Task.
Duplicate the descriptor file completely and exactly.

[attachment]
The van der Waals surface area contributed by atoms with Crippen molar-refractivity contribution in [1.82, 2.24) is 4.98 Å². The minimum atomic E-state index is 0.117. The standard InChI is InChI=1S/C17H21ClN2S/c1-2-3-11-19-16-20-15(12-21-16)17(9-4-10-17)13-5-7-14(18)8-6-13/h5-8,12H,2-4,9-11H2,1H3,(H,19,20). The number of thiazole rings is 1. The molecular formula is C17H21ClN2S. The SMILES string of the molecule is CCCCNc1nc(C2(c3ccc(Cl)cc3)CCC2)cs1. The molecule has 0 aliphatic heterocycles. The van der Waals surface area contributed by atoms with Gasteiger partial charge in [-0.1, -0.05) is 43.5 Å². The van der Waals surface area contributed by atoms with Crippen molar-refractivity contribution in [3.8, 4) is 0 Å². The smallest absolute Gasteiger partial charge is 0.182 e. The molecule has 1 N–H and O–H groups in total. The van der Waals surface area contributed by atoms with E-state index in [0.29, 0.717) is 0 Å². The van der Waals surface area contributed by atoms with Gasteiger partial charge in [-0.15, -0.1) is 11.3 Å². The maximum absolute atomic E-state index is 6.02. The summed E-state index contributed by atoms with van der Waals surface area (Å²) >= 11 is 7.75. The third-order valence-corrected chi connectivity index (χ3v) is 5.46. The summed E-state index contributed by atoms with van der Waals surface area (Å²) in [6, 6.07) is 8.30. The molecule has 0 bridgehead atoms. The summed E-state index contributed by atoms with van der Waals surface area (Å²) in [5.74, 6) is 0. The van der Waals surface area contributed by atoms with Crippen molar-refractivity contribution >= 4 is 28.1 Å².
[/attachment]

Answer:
The van der Waals surface area contributed by atoms with Crippen molar-refractivity contribution in [1.82, 2.24) is 4.98 Å². The minimum atomic E-state index is 0.117. The standard InChI is InChI=1S/C17H21ClN2S/c1-2-3-11-19-16-20-15(12-21-16)17(9-4-10-17)13-5-7-14(18)8-6-13/h5-8,12H,2-4,9-11H2,1H3,(H,19,20). The number of thiazole rings is 1. The molecular formula is C17H21ClN2S. The SMILES string of the molecule is CCCCNc1nc(C2(c3ccc(Cl)cc3)CCC2)cs1. The molecule has 0 aliphatic heterocycles. The van der Waals surface area contributed by atoms with Gasteiger partial charge in [-0.1, -0.05) is 43.5 Å². The van der Waals surface area contributed by atoms with Crippen molar-refractivity contribution in [3.8, 4) is 0 Å². The smallest absolute Gasteiger partial charge is 0.182 e. The molecule has 1 N–H and O–H groups in total. The van der Waals surface area contributed by atoms with E-state index in [0.29, 0.717) is 0 Å². The van der Waals surface area contributed by atoms with Gasteiger partial charge in [-0.15, -0.1) is 11.3 Å². The maximum absolute atomic E-state index is 6.02. The summed E-state index contributed by atoms with van der Waals surface area (Å²) >= 11 is 7.75. The third-order valence-corrected chi connectivity index (χ3v) is 5.46. The summed E-state index contributed by atoms with van der Waals surface area (Å²) in [6, 6.07) is 8.30. The molecule has 0 bridgehead atoms. The summed E-state index contributed by atoms with van der Waals surface area (Å²) in [5.74, 6) is 0. The van der Waals surface area contributed by atoms with Crippen molar-refractivity contribution >= 4 is 28.1 Å².